After passing through or alongside creeks plenty of times, we suddenly turned a corner and found ourselves ending our loop. High stepping across the shallow, rocky river, I bounded over to the water stash… only to discover that the covering was there, largely intact, but the water packs had been stolen. Stolen? Sara was in disbelief at first, wondering if I were looking in the right spot. I was, I knew it, and I used a lot of really naughty words. I wished bad things on the hiker-thieves, and my potty mouth was limited only by my imagination and my swollen tongue. Realizing we had a three mile hike out with no water, and having already been hiking over six hours, I was pissed. Or, as my mother exclaimed one time while driving her VW Bug when my sister and I were misbehaving as kids, I was livid!

The silver lining was that my pace was stellar for the next half-hour, anger providing great fuel. After, adrenaline having worn off, I once again relied on Sara for perseverance. Her endless succession of steady steps in now-mostly-dry boots gave me a focus, and as she silently soldiered on I fell in step.

Back at the truck, finally, I flopped into the open bed of the pickup and peeled off my boots and socks, freeing anguished feet. When Sara returned with the cool Gatorades, I was happy as a kid on Christmas. “Lemon-lime? It’s my favorite! Just what I wanted!” The change of clothes allowed for a smelly but dry return trip, and after hitting a convenience store, the soda and Combos hit the spot until we got to the house, where Sam Adams Porch Rockers awaited us.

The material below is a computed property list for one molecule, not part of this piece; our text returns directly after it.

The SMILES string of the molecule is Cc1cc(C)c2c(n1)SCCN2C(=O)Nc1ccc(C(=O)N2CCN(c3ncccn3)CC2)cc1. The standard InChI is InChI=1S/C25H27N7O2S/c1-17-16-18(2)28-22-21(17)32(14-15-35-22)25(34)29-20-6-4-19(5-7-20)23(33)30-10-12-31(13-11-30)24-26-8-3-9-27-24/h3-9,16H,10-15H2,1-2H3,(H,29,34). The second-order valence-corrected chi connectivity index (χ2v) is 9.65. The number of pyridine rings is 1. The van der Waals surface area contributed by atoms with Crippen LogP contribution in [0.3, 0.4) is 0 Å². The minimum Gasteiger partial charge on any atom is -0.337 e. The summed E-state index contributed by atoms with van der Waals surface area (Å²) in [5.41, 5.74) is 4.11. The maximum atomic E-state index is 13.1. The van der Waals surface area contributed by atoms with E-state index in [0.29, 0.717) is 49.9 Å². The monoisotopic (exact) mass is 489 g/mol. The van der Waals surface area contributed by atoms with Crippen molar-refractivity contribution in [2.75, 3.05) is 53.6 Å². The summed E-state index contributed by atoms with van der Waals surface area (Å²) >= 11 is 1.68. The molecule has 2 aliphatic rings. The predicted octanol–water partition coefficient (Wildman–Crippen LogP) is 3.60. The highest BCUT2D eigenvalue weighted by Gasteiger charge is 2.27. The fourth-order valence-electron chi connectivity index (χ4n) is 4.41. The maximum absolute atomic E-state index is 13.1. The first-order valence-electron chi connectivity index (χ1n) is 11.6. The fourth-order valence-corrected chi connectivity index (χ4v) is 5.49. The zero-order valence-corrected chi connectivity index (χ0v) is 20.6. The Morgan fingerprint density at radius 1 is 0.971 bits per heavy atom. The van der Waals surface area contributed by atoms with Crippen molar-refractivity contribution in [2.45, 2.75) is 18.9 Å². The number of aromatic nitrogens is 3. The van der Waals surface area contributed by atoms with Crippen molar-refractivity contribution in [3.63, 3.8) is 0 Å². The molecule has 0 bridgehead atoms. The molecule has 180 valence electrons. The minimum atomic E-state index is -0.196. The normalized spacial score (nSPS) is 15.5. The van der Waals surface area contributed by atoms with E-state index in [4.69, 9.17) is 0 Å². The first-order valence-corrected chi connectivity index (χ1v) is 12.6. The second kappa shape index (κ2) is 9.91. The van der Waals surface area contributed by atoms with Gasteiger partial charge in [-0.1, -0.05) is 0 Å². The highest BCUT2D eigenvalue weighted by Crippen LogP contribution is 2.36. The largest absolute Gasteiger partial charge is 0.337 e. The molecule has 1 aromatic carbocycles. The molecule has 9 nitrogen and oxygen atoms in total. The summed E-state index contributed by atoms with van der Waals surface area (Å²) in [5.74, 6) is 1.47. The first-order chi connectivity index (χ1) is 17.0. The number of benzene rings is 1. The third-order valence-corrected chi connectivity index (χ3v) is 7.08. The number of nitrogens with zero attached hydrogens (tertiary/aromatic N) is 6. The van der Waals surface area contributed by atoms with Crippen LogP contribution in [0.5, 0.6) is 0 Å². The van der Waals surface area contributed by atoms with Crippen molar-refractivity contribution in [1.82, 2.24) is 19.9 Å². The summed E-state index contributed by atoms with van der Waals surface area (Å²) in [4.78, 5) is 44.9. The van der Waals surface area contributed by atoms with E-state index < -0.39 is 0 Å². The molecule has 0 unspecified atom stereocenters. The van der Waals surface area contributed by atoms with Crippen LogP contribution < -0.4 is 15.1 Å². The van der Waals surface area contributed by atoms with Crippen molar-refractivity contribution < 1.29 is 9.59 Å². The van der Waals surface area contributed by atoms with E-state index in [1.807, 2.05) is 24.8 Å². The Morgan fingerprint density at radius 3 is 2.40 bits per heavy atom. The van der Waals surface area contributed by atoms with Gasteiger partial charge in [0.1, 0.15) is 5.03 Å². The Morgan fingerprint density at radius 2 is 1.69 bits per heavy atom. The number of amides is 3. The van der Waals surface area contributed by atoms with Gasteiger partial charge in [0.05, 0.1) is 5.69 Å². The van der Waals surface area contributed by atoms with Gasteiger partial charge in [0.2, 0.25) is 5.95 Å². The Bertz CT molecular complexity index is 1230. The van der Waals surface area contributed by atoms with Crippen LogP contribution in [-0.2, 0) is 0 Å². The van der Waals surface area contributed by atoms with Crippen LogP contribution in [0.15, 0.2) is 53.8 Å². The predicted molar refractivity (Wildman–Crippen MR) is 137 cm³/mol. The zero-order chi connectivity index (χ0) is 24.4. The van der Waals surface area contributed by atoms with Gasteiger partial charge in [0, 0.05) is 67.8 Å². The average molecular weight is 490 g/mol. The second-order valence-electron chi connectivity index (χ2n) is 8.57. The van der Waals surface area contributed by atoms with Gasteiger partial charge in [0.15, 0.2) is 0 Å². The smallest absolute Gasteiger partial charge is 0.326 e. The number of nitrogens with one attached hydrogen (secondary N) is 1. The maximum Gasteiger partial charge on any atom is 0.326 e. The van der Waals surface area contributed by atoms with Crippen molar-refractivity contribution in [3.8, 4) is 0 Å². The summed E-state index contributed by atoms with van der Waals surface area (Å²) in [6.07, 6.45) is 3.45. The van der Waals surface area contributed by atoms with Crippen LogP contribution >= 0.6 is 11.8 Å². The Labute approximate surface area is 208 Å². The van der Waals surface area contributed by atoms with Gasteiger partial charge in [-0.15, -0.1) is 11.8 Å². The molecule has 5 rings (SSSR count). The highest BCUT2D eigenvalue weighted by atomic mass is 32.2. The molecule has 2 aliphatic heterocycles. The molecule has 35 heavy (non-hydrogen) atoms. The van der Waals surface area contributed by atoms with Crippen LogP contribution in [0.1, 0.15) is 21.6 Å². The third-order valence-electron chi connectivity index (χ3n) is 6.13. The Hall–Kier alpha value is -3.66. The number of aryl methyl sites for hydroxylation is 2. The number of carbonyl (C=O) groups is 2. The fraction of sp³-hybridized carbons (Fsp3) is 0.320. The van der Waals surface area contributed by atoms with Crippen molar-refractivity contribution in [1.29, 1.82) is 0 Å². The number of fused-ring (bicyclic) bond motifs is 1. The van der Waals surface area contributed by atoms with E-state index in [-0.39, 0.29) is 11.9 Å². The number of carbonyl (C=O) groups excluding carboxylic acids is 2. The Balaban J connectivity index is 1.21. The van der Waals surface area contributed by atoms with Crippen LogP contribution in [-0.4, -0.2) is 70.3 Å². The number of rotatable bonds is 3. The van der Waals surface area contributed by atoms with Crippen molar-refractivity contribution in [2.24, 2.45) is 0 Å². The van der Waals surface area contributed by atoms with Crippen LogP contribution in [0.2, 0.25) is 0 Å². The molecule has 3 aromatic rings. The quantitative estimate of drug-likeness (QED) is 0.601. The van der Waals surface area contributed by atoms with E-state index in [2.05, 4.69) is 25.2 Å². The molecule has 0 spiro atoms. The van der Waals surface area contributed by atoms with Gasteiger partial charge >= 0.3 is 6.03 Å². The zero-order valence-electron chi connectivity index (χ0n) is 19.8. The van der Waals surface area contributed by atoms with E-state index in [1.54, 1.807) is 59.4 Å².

Despite the jackasses who stole our water, we both felt good about the hike. I had a new personal best for distance, and my body wasn’t providing reasons for anxiety. Sara had every reason to feel confident, hiking like a machine and handling her fears on the rock scramble. We knew the Presi Traverse would be an arduous hike covering twice the distance and several times the elevation gain, and the weather would be out of our control, but we’d done all we could to prep. Driving home, I was nervous but excited at the thought of the next and bigger success.

See you on the trail,
Jay Bell, AKA Rock Hopper